Sunday, May 26, 2013

The NOLA Chronicles Part 6: A Tale of Two Cities With Beignets and Willie Mae's

Our last day in NOLA felt as if it was a study in contrasts.  We spent the sunlit morning strolling about the fabled French Market in the French Quarter and stopped for beignets and chicory coffee at the famous Cafe Du Monde.  Cafe Du Monde has been rocking an endless stream of tourists 7 days a week, 24 hours a day since 1862.  We wedged our way in and scored a steaming platter of those square, sweet, powdered-sugar covered doughnuts and large, eye-opening cafe au laits.  Those beignets were little bites of sweet heaven amidst all of the touristy madness.  If there was any residual concern all these years later about whether New Orleans had recaptured its tourists, this maddening scene confirmed otherwise: NOLA is most assuredly open for business and doing fine.

Our last meal in town later that same day was a look at another corner of the Big Easy. I didn't have a lot of time to prep for our NOLA trip as far as isolating places I wanted to visit, but there was one joint that was unfailingly on my radar: Willie Mae's Scotch House.  Willie Mae's was opened by Willie Mae Seaton many moons ago on St. Ann's Street, near the historic Treme neighborhood.  I don't entirely understand how the wards work in NOLA, and researching the area where Willie Mae's resides revealed several articles that said it was in the lower Ninth ward, the Seventh ward and the Fifth ward, so let's say I can confirm it's on St. Ann's street.  Many articles say the restaurant is in the Treme neighborhood, a claim our Willie Mae's server denied, saying I was moreso in the neighborhood when I was at Louis Armstrong Park at the St. Louis Cemetery.  Whatever the specifics of the location, this much was clear: the entire area was devastated by the levee breeches and resulting floodwaters of Hurricane Katrina and it has been a long road to recovery for most of the area's residents and businesses; a road many of them are still on.  Willie Mae's was one of those businesses nearly destroyed by Katrina.  Volunteers from the (clearly amazing) Southern Foodways Alliance gathered to rebuild Willie Mae's after Katrina in the original location and the restaurant stands today in its humble glory.  I was almost driven to visit Willie Mae's, certainly for the said-to-be spectacular fried chicken, but also because she and her business stood as sorely-tested survivors of Hurricane Katrina.  Today, Willie Mae is in her 90's, and her great granddaughter Kerry Seaton holds close the secret recipes and continues the tradition of doling out that famous chicken.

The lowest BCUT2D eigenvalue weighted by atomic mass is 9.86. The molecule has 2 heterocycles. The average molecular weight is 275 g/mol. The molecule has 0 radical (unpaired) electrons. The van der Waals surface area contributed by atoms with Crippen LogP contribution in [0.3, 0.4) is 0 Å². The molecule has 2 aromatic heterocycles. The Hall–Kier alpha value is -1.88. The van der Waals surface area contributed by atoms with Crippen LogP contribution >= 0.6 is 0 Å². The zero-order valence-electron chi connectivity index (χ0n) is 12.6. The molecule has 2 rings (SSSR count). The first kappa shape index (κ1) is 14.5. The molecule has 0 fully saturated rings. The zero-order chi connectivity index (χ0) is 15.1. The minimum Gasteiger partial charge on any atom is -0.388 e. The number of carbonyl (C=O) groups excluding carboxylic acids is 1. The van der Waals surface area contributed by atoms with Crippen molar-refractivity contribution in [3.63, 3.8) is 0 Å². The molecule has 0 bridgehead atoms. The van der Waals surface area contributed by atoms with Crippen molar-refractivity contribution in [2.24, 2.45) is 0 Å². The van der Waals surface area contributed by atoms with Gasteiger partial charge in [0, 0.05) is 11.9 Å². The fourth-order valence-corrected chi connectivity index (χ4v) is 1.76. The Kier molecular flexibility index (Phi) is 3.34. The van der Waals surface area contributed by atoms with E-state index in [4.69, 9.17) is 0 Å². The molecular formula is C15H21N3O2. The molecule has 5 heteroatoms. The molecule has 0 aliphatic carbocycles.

When we arrived, I wasn't even sure it was even open until I saw a group of diners leaving.  We entered the smallish, wood-paneled dining room and took a seat near the door.  The setting may be no-frills, but clearly Willie Mae's is far from a best-kept secret, as evidenced by the multiple awards and certificates adorning the walls.  There are photos of Willie Mae being featured on the Food Network and receiving her James Beard award.  Soon, the supposed holy grail of fried bird arrived in front of us.  We took our first bite of that caramel-colored, nearly artistic latticework of fried skin that wrapped juicy, spicy meat and it was indeed Fried Chicken Shangri-La.  Sure, the accompanying peas and creamy macaroni and cheese were quite tasty, but it was all about the bird.  We lost ourselves in it and once done, agreed with many others who dare say
was the Best Fried Chicken We Had Ever Had.  When we left, we found ourselves standing in front of the restaurant and on an unexpectedly lengthy wait for a cab.  We met a lovely couple from Martha's Vineyard who we agreed to share the cab with.  While we chatted with them, I stood absorbing the sights and sounds of the nearby streets.  The surrounding neighborhood still showed not only some scars of Katrina, but also continuing scenes of rebuilding and rebirth.  Some houses were still shuttered and marked with the spray-painted X, but others were getting new renovations while children played and neighbors gathered and chatted on porches.

The survival and resulting rebound of New Orleans may just be the most soothing, comforting and attractive quality of this southern city to me.  There are many cities I adore, but I always feel a kinship with the ones who crawl out of powerful adversity and regain not only their identities and culture but also a new-found determination to stand together and strong in
even the most unimaginable of circumstances.  NOLA is clearly that and to me, as lively and vital as ever.  I left utterly spellbound by her many charms, and hoped to return again and again.

Won't bow, don't know how.


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